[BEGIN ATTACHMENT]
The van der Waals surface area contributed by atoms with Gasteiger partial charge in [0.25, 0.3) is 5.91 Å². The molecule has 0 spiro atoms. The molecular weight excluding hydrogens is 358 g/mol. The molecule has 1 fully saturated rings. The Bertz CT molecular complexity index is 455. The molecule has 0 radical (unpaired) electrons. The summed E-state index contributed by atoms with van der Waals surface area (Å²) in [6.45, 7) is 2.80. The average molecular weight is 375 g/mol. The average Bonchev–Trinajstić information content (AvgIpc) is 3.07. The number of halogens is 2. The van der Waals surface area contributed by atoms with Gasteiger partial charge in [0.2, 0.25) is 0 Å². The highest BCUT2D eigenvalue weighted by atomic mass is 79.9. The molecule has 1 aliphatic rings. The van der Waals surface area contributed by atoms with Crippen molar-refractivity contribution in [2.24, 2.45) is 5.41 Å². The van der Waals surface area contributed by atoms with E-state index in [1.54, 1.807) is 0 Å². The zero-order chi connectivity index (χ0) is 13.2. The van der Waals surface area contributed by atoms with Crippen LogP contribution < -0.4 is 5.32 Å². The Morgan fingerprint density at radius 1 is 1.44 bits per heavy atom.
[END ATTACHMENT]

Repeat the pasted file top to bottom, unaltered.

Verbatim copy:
The van der Waals surface area contributed by atoms with Gasteiger partial charge in [0.25, 0.3) is 5.91 Å². The molecule has 0 spiro atoms. The molecular weight excluding hydrogens is 358 g/mol. The molecule has 1 fully saturated rings. The Bertz CT molecular complexity index is 455. The molecule has 0 radical (unpaired) electrons. The summed E-state index contributed by atoms with van der Waals surface area (Å²) in [6.45, 7) is 2.80. The average molecular weight is 375 g/mol. The average Bonchev–Trinajstić information content (AvgIpc) is 3.07. The number of halogens is 2. The van der Waals surface area contributed by atoms with Gasteiger partial charge in [0.2, 0.25) is 0 Å². The highest BCUT2D eigenvalue weighted by atomic mass is 79.9. The molecule has 1 aliphatic rings. The van der Waals surface area contributed by atoms with Crippen molar-refractivity contribution in [2.24, 2.45) is 5.41 Å². The van der Waals surface area contributed by atoms with E-state index in [1.54, 1.807) is 0 Å². The zero-order chi connectivity index (χ0) is 13.2. The van der Waals surface area contributed by atoms with Crippen LogP contribution < -0.4 is 5.32 Å². The Morgan fingerprint density at radius 1 is 1.44 bits per heavy atom.